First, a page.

County curlers are rocking the ice again as the Haliburton Curling Club reopened its doors Feb. 17 for its first session since the Dec. 26 lockdown.

The club ran for several weeks in November and December with a limited slate of approximately 100 curlers, three nights a week, with COVID safety restrictions in place. It is the only curling club in the County which is operating amidst the pandemic.

But the lockdown put a premature halt on the winter 2020-2021 schedule. Still, president, Kent Milford, said they were able to carry on with the lockdown lifted.

“The only comment we’ve heard is people are just glad they’ve got an opportunity to get out and do something,” Milford said. “Relieve some of the boredom and stress and other things we’ve all faced over the last year.”

The sport is not the same this year. Health precautions mean the social gathering aspect cannot be as robust. Travelling for bonspiels is also out. The lockdown also forced a schedule change, though Milford said they reorganized it by picking up where they left off.


“No one’s overly concerned this year in making sure we have an even schedule or even some sort of competitive schedule,” Milford said. “It’s just to get some exercise, have some fun, have a little bit of social activity.”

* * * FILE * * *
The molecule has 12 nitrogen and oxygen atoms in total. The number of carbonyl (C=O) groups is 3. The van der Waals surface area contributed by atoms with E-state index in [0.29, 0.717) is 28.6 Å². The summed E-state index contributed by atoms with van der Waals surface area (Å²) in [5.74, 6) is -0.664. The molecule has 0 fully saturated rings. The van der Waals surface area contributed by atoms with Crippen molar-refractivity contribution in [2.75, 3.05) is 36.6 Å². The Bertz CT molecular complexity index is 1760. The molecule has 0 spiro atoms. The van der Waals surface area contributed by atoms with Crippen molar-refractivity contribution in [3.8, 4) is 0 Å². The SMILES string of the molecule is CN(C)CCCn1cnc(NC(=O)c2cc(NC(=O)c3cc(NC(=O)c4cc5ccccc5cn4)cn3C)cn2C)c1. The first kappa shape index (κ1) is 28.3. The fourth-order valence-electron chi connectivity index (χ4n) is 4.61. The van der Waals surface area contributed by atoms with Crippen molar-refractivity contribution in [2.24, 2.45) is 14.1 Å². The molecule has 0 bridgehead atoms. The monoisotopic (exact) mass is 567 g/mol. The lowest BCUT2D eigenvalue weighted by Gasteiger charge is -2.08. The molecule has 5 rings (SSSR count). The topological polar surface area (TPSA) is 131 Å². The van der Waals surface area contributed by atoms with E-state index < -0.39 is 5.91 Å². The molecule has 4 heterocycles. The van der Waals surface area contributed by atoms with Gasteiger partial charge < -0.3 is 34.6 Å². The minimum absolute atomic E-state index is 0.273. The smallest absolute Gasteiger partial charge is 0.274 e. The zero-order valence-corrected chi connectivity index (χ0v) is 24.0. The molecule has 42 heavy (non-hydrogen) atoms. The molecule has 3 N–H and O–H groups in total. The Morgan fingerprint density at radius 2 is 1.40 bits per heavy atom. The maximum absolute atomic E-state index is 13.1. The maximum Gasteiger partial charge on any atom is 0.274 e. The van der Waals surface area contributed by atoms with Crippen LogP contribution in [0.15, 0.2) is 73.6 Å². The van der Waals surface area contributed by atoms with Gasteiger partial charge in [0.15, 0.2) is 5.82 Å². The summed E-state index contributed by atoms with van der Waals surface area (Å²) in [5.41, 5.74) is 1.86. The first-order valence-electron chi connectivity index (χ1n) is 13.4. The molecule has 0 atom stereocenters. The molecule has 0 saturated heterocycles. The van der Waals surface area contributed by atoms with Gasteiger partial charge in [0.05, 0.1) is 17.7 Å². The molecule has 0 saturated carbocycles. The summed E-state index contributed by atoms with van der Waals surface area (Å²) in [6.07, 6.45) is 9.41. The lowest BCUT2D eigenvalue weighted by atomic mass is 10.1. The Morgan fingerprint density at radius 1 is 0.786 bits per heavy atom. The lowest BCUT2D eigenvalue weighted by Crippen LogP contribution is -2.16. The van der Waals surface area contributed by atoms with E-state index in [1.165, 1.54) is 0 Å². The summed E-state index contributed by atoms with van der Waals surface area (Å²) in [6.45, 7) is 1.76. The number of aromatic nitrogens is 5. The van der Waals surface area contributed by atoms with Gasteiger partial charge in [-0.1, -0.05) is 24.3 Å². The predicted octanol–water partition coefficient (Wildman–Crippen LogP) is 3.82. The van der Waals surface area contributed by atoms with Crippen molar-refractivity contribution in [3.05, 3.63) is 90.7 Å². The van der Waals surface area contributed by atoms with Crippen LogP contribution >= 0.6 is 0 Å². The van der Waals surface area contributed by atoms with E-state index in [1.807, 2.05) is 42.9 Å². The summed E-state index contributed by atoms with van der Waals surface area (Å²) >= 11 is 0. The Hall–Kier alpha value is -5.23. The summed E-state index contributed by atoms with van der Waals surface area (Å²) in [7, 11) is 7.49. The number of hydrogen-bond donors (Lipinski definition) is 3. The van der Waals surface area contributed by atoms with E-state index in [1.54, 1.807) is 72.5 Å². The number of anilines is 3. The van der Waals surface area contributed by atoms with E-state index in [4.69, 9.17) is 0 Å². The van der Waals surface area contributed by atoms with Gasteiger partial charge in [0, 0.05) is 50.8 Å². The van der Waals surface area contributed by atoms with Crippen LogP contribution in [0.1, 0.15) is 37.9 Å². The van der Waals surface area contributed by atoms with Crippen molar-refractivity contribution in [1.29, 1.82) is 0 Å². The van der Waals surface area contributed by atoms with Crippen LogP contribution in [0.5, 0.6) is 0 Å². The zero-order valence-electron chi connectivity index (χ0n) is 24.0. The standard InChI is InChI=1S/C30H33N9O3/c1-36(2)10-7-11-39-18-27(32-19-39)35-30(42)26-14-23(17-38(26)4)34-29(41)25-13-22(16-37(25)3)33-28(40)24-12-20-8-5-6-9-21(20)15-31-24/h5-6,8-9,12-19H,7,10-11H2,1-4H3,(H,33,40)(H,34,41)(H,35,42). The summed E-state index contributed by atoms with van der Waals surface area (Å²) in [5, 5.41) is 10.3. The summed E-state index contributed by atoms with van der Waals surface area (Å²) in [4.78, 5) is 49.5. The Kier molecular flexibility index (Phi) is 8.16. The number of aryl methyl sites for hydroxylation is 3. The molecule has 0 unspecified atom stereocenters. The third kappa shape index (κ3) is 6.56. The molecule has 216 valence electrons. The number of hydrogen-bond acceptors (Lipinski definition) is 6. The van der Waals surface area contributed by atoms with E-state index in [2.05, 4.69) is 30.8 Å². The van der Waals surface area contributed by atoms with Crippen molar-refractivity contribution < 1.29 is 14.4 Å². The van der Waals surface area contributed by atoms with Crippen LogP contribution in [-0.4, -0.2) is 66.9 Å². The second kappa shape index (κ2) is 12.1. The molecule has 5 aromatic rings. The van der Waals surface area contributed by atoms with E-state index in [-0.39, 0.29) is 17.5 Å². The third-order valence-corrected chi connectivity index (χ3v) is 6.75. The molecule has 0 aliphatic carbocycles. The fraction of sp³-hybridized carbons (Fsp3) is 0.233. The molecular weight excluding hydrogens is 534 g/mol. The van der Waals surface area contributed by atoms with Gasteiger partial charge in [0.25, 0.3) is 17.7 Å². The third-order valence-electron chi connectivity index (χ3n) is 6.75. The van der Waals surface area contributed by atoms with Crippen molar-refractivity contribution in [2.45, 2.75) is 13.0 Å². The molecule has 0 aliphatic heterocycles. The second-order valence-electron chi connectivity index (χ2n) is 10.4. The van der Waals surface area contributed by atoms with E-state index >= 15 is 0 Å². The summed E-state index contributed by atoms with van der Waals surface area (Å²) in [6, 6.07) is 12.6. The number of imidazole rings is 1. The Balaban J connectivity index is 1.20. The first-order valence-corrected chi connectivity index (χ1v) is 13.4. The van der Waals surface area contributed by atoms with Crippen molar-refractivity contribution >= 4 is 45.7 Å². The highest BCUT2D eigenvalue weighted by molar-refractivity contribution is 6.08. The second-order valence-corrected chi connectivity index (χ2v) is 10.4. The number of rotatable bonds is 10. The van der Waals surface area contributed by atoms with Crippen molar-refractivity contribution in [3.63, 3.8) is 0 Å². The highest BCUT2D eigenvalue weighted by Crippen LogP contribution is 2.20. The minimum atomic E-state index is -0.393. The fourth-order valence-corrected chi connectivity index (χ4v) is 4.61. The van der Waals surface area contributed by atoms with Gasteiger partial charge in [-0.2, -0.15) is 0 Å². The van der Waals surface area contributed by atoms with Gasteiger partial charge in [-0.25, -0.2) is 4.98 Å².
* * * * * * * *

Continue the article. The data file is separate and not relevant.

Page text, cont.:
Board director, Wanda Stephen, said the first day back went well.

“There was a great, big, sigh of relief from the crowd that was here, saying, ‘Yay, we made it’,” Stephen said. “Because there are a lot of clubs that didn’t reopen.”

Milford said the club is in a financially stable position. But a major fundraiser – the Haliburton Home and Cottage Show – was cancelled in 2020 and is doubtful again for 2021.

“Our strategy is we’re preparing for a show, so if we can have one, the logistics are in place,” Milford said. “It is difficult for me to see how we can have a show this year with the number of people we would normally have.”

The club was allowed to curl thanks to the district staying in an “orange” zone under provincial COVID-19 protocol.

But if case numbers worsen in the district, pushing that colour to “red” or “gray,” the club would have to halt.

“Just hoping we can make it to the end of April without any shutdowns,” Stephen said.

Milford said the curling sessions have remained COVID-safe, with no cases associated with the rink. He said they will follow whatever public health asks of them – and members are willing to work through those hurdles.

“Curling is really an integral part of the community,” Milford said. “As long as we can keep them safe, and they wanted to do that, then we felt it was important to continue.”

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